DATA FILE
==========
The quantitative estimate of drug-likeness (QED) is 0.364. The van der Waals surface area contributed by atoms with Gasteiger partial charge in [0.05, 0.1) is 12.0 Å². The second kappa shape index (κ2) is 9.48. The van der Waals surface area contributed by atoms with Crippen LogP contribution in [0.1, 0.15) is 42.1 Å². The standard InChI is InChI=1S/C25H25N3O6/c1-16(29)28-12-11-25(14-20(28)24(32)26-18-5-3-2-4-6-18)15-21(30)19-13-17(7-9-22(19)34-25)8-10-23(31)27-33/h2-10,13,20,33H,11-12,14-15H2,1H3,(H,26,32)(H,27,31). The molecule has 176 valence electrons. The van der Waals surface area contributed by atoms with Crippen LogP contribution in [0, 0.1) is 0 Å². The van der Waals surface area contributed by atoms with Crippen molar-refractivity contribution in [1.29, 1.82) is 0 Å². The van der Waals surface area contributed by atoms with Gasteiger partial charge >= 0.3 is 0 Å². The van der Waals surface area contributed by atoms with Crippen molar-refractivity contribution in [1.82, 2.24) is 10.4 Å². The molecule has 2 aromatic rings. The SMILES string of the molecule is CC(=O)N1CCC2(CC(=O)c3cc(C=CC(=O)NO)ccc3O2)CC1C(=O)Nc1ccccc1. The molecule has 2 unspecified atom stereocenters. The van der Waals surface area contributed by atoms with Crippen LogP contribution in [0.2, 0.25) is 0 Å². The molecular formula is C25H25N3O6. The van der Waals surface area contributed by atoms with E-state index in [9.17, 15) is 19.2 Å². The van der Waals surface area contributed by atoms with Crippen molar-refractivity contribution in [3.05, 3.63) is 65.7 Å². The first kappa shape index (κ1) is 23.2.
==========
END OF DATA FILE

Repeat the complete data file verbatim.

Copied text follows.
The quantitative estimate of drug-likeness (QED) is 0.364. The van der Waals surface area contributed by atoms with Gasteiger partial charge in [0.05, 0.1) is 12.0 Å². The second kappa shape index (κ2) is 9.48. The van der Waals surface area contributed by atoms with Crippen LogP contribution in [0.1, 0.15) is 42.1 Å². The standard InChI is InChI=1S/C25H25N3O6/c1-16(29)28-12-11-25(14-20(28)24(32)26-18-5-3-2-4-6-18)15-21(30)19-13-17(7-9-22(19)34-25)8-10-23(31)27-33/h2-10,13,20,33H,11-12,14-15H2,1H3,(H,26,32)(H,27,31). The molecule has 176 valence electrons. The van der Waals surface area contributed by atoms with Crippen LogP contribution in [0, 0.1) is 0 Å². The van der Waals surface area contributed by atoms with Crippen molar-refractivity contribution in [1.29, 1.82) is 0 Å². The van der Waals surface area contributed by atoms with Gasteiger partial charge >= 0.3 is 0 Å². The van der Waals surface area contributed by atoms with Crippen molar-refractivity contribution in [1.82, 2.24) is 10.4 Å². The molecule has 2 aromatic rings. The SMILES string of the molecule is CC(=O)N1CCC2(CC(=O)c3cc(C=CC(=O)NO)ccc3O2)CC1C(=O)Nc1ccccc1. The molecule has 2 unspecified atom stereocenters. The van der Waals surface area contributed by atoms with Crippen LogP contribution in [0.2, 0.25) is 0 Å². The molecular formula is C25H25N3O6. The van der Waals surface area contributed by atoms with E-state index in [9.17, 15) is 19.2 Å². The van der Waals surface area contributed by atoms with Crippen molar-refractivity contribution in [3.05, 3.63) is 65.7 Å². The first kappa shape index (κ1) is 23.2.